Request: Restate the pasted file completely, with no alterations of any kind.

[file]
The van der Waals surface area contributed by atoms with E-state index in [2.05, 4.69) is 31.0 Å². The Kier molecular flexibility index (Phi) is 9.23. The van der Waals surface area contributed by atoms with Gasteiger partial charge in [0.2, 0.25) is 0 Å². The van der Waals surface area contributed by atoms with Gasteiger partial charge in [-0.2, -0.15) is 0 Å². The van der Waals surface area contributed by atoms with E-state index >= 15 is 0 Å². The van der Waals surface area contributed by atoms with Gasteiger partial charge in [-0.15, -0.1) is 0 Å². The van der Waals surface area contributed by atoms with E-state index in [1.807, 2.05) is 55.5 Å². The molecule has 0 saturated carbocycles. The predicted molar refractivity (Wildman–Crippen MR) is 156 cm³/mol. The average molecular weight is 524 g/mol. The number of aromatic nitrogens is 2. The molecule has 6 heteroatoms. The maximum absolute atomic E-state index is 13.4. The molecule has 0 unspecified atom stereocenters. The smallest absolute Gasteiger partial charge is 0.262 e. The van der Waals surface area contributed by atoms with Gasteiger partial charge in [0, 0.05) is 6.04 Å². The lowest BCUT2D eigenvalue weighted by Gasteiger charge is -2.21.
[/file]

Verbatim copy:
The van der Waals surface area contributed by atoms with E-state index in [2.05, 4.69) is 31.0 Å². The Kier molecular flexibility index (Phi) is 9.23. The van der Waals surface area contributed by atoms with Gasteiger partial charge in [0.2, 0.25) is 0 Å². The van der Waals surface area contributed by atoms with Gasteiger partial charge in [-0.2, -0.15) is 0 Å². The van der Waals surface area contributed by atoms with E-state index >= 15 is 0 Å². The van der Waals surface area contributed by atoms with Gasteiger partial charge in [-0.15, -0.1) is 0 Å². The van der Waals surface area contributed by atoms with E-state index in [1.807, 2.05) is 55.5 Å². The molecule has 0 saturated carbocycles. The predicted molar refractivity (Wildman–Crippen MR) is 156 cm³/mol. The average molecular weight is 524 g/mol. The number of aromatic nitrogens is 2. The molecule has 6 heteroatoms. The maximum absolute atomic E-state index is 13.4. The molecule has 0 unspecified atom stereocenters. The smallest absolute Gasteiger partial charge is 0.262 e. The van der Waals surface area contributed by atoms with Gasteiger partial charge in [0, 0.05) is 6.04 Å². The lowest BCUT2D eigenvalue weighted by Gasteiger charge is -2.21.